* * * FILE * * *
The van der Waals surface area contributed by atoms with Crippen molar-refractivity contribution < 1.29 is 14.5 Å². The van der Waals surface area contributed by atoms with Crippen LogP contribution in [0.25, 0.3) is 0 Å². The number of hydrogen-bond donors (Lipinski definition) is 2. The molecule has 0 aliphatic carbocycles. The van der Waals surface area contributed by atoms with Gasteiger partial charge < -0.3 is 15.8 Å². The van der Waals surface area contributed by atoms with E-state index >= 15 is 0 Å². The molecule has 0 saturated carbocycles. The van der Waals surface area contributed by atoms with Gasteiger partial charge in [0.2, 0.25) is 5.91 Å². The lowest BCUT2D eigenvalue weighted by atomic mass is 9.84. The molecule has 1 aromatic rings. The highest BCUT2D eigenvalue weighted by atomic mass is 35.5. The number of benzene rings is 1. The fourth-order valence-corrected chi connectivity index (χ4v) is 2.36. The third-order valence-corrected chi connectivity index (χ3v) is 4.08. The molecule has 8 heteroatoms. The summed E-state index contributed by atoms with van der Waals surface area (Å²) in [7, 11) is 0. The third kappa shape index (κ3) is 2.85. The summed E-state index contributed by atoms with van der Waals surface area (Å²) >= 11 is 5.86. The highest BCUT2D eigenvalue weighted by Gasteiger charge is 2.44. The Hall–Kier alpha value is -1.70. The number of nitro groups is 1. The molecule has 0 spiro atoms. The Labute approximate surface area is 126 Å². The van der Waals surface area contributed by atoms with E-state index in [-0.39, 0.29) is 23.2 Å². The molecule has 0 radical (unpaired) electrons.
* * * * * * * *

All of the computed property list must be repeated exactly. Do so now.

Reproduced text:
The van der Waals surface area contributed by atoms with Crippen molar-refractivity contribution < 1.29 is 14.5 Å². The van der Waals surface area contributed by atoms with Crippen LogP contribution in [0.25, 0.3) is 0 Å². The number of hydrogen-bond donors (Lipinski definition) is 2. The molecule has 0 aliphatic carbocycles. The van der Waals surface area contributed by atoms with Gasteiger partial charge < -0.3 is 15.8 Å². The van der Waals surface area contributed by atoms with E-state index >= 15 is 0 Å². The molecule has 0 saturated carbocycles. The van der Waals surface area contributed by atoms with Gasteiger partial charge in [0.2, 0.25) is 5.91 Å². The lowest BCUT2D eigenvalue weighted by atomic mass is 9.84. The molecule has 1 aromatic rings. The highest BCUT2D eigenvalue weighted by atomic mass is 35.5. The number of benzene rings is 1. The fourth-order valence-corrected chi connectivity index (χ4v) is 2.36. The third-order valence-corrected chi connectivity index (χ3v) is 4.08. The molecule has 8 heteroatoms. The summed E-state index contributed by atoms with van der Waals surface area (Å²) in [7, 11) is 0. The third kappa shape index (κ3) is 2.85. The summed E-state index contributed by atoms with van der Waals surface area (Å²) >= 11 is 5.86. The highest BCUT2D eigenvalue weighted by Gasteiger charge is 2.44. The Hall–Kier alpha value is -1.70. The number of nitro groups is 1. The molecule has 0 spiro atoms. The Labute approximate surface area is 126 Å². The van der Waals surface area contributed by atoms with E-state index in [-0.39, 0.29) is 23.2 Å². The molecule has 0 radical (unpaired) electrons.